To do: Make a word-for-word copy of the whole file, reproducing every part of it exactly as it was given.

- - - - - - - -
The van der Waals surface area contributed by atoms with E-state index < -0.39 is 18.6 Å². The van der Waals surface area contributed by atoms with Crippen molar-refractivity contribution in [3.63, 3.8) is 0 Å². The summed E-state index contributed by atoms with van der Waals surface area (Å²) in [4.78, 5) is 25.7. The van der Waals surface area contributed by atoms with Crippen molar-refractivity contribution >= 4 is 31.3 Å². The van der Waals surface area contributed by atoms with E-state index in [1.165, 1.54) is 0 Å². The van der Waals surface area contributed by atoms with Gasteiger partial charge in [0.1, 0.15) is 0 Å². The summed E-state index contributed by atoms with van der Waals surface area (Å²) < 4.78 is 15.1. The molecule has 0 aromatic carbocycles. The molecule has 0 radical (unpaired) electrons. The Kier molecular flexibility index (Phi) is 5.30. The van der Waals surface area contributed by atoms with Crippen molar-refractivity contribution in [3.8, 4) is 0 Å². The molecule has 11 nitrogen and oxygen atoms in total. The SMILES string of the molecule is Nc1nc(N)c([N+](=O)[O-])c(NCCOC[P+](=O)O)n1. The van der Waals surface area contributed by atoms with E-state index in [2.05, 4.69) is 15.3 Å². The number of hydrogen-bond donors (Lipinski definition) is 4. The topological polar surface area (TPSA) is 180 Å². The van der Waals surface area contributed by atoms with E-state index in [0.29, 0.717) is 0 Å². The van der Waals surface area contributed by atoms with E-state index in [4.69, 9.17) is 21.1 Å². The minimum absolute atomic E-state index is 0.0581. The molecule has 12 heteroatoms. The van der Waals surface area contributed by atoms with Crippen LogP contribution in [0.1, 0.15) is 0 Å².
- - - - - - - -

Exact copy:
The van der Waals surface area contributed by atoms with E-state index < -0.39 is 18.6 Å². The van der Waals surface area contributed by atoms with Crippen molar-refractivity contribution in [3.63, 3.8) is 0 Å². The summed E-state index contributed by atoms with van der Waals surface area (Å²) in [4.78, 5) is 25.7. The van der Waals surface area contributed by atoms with Crippen molar-refractivity contribution >= 4 is 31.3 Å². The van der Waals surface area contributed by atoms with E-state index in [1.165, 1.54) is 0 Å². The van der Waals surface area contributed by atoms with Gasteiger partial charge in [0.1, 0.15) is 0 Å². The summed E-state index contributed by atoms with van der Waals surface area (Å²) < 4.78 is 15.1. The molecule has 0 aromatic carbocycles. The molecule has 0 radical (unpaired) electrons. The Kier molecular flexibility index (Phi) is 5.30. The van der Waals surface area contributed by atoms with Crippen molar-refractivity contribution in [3.8, 4) is 0 Å². The molecule has 11 nitrogen and oxygen atoms in total. The SMILES string of the molecule is Nc1nc(N)c([N+](=O)[O-])c(NCCOC[P+](=O)O)n1. The van der Waals surface area contributed by atoms with E-state index in [2.05, 4.69) is 15.3 Å². The number of hydrogen-bond donors (Lipinski definition) is 4. The topological polar surface area (TPSA) is 180 Å². The van der Waals surface area contributed by atoms with E-state index in [0.29, 0.717) is 0 Å². The van der Waals surface area contributed by atoms with E-state index in [4.69, 9.17) is 21.1 Å². The minimum absolute atomic E-state index is 0.0581. The molecule has 12 heteroatoms. The van der Waals surface area contributed by atoms with Crippen LogP contribution in [0.1, 0.15) is 0 Å².